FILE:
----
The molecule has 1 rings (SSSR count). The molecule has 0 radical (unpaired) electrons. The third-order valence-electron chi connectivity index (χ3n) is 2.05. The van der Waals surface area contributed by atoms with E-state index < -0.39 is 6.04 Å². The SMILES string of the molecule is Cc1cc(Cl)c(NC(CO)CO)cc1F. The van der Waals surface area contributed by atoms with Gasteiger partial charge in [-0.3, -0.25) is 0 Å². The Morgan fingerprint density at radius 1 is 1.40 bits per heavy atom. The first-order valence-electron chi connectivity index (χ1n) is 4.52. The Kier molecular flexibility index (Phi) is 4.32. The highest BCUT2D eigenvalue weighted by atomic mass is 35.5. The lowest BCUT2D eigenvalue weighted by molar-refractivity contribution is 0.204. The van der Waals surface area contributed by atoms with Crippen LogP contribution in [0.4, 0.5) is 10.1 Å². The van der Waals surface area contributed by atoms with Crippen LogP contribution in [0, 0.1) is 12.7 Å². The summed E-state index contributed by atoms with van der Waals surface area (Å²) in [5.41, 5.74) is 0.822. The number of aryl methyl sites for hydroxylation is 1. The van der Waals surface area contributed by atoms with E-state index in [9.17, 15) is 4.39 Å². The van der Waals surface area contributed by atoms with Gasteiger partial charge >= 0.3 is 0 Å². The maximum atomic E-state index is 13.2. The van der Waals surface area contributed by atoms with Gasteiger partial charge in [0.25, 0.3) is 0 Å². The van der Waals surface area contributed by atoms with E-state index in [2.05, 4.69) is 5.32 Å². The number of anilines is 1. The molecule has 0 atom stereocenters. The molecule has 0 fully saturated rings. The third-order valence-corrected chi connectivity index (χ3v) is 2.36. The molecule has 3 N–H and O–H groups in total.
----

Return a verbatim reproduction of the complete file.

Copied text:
The molecule has 1 rings (SSSR count). The molecule has 0 radical (unpaired) electrons. The third-order valence-electron chi connectivity index (χ3n) is 2.05. The van der Waals surface area contributed by atoms with E-state index < -0.39 is 6.04 Å². The SMILES string of the molecule is Cc1cc(Cl)c(NC(CO)CO)cc1F. The van der Waals surface area contributed by atoms with Gasteiger partial charge in [-0.3, -0.25) is 0 Å². The Morgan fingerprint density at radius 1 is 1.40 bits per heavy atom. The first-order valence-electron chi connectivity index (χ1n) is 4.52. The Kier molecular flexibility index (Phi) is 4.32. The highest BCUT2D eigenvalue weighted by atomic mass is 35.5. The lowest BCUT2D eigenvalue weighted by molar-refractivity contribution is 0.204. The van der Waals surface area contributed by atoms with Crippen LogP contribution in [0.4, 0.5) is 10.1 Å². The van der Waals surface area contributed by atoms with Crippen LogP contribution in [0, 0.1) is 12.7 Å². The summed E-state index contributed by atoms with van der Waals surface area (Å²) in [5.41, 5.74) is 0.822. The number of aryl methyl sites for hydroxylation is 1. The van der Waals surface area contributed by atoms with E-state index in [9.17, 15) is 4.39 Å². The van der Waals surface area contributed by atoms with Gasteiger partial charge >= 0.3 is 0 Å². The maximum atomic E-state index is 13.2. The van der Waals surface area contributed by atoms with Gasteiger partial charge in [0.25, 0.3) is 0 Å². The van der Waals surface area contributed by atoms with E-state index in [2.05, 4.69) is 5.32 Å². The number of anilines is 1. The molecule has 0 atom stereocenters. The molecule has 0 fully saturated rings. The third-order valence-corrected chi connectivity index (χ3v) is 2.36. The molecule has 3 N–H and O–H groups in total.